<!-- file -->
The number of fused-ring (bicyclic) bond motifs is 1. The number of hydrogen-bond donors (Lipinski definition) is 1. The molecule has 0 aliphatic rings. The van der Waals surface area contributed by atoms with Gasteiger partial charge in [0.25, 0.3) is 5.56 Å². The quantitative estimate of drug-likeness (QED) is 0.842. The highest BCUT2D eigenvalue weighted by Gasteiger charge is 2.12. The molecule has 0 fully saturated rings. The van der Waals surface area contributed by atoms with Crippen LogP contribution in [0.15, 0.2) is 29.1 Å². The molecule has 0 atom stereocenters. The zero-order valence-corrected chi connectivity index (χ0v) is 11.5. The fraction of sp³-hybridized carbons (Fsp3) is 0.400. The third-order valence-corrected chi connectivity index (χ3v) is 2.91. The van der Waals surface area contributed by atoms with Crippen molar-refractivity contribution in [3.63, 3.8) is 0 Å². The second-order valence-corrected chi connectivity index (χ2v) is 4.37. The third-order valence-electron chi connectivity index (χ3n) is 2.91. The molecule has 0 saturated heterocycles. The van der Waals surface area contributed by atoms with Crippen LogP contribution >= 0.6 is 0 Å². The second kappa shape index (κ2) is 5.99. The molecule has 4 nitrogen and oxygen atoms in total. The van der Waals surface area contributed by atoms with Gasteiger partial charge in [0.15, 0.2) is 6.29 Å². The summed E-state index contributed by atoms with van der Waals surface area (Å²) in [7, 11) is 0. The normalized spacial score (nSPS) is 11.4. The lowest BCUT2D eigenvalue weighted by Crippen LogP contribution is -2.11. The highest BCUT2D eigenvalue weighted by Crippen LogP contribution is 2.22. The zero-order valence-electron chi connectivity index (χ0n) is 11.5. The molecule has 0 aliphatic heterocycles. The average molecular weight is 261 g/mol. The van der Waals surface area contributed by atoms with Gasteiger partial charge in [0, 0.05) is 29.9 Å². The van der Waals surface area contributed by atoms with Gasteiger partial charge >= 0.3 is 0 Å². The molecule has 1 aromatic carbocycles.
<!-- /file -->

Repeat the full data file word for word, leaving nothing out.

The number of fused-ring (bicyclic) bond motifs is 1. The number of hydrogen-bond donors (Lipinski definition) is 1. The molecule has 0 aliphatic rings. The van der Waals surface area contributed by atoms with Gasteiger partial charge in [0.25, 0.3) is 5.56 Å². The quantitative estimate of drug-likeness (QED) is 0.842. The highest BCUT2D eigenvalue weighted by Gasteiger charge is 2.12. The molecule has 0 fully saturated rings. The van der Waals surface area contributed by atoms with Crippen LogP contribution in [0.15, 0.2) is 29.1 Å². The molecule has 0 atom stereocenters. The zero-order valence-corrected chi connectivity index (χ0v) is 11.5. The fraction of sp³-hybridized carbons (Fsp3) is 0.400. The third-order valence-corrected chi connectivity index (χ3v) is 2.91. The van der Waals surface area contributed by atoms with Crippen molar-refractivity contribution in [3.63, 3.8) is 0 Å². The second-order valence-corrected chi connectivity index (χ2v) is 4.37. The third-order valence-electron chi connectivity index (χ3n) is 2.91. The molecule has 0 saturated heterocycles. The van der Waals surface area contributed by atoms with Crippen LogP contribution >= 0.6 is 0 Å². The second kappa shape index (κ2) is 5.99. The molecule has 4 nitrogen and oxygen atoms in total. The van der Waals surface area contributed by atoms with Gasteiger partial charge in [0.15, 0.2) is 6.29 Å². The summed E-state index contributed by atoms with van der Waals surface area (Å²) in [7, 11) is 0. The normalized spacial score (nSPS) is 11.4. The lowest BCUT2D eigenvalue weighted by Crippen LogP contribution is -2.11. The highest BCUT2D eigenvalue weighted by Crippen LogP contribution is 2.22. The zero-order valence-electron chi connectivity index (χ0n) is 11.5. The molecule has 0 aliphatic heterocycles. The average molecular weight is 261 g/mol. The van der Waals surface area contributed by atoms with Gasteiger partial charge in [0, 0.05) is 29.9 Å². The van der Waals surface area contributed by atoms with Gasteiger partial charge >= 0.3 is 0 Å². The molecule has 1 aromatic carbocycles.